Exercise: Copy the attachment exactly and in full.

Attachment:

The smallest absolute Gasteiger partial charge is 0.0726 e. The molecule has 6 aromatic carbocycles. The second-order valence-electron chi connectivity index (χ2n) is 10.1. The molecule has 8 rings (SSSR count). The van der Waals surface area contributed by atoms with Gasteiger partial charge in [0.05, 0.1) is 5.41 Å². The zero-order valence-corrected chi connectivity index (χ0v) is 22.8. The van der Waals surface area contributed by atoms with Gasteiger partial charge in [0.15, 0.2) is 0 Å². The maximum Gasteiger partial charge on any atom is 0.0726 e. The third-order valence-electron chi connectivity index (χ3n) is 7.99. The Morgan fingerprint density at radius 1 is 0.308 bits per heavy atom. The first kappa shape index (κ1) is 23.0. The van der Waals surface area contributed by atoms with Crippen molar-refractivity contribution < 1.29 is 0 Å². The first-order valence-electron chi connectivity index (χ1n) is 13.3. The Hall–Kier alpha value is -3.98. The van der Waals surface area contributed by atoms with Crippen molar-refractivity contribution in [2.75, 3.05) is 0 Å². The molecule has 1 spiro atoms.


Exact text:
The smallest absolute Gasteiger partial charge is 0.0726 e. The molecule has 6 aromatic carbocycles. The second-order valence-electron chi connectivity index (χ2n) is 10.1. The molecule has 8 rings (SSSR count). The van der Waals surface area contributed by atoms with Gasteiger partial charge in [0.05, 0.1) is 5.41 Å². The zero-order valence-corrected chi connectivity index (χ0v) is 22.8. The van der Waals surface area contributed by atoms with Gasteiger partial charge in [0.15, 0.2) is 0 Å². The maximum Gasteiger partial charge on any atom is 0.0726 e. The third-order valence-electron chi connectivity index (χ3n) is 7.99. The Morgan fingerprint density at radius 1 is 0.308 bits per heavy atom. The first kappa shape index (κ1) is 23.0. The van der Waals surface area contributed by atoms with Crippen molar-refractivity contribution < 1.29 is 0 Å². The first-order valence-electron chi connectivity index (χ1n) is 13.3. The Hall–Kier alpha value is -3.98. The van der Waals surface area contributed by atoms with Crippen molar-refractivity contribution in [2.75, 3.05) is 0 Å². The molecule has 1 spiro atoms.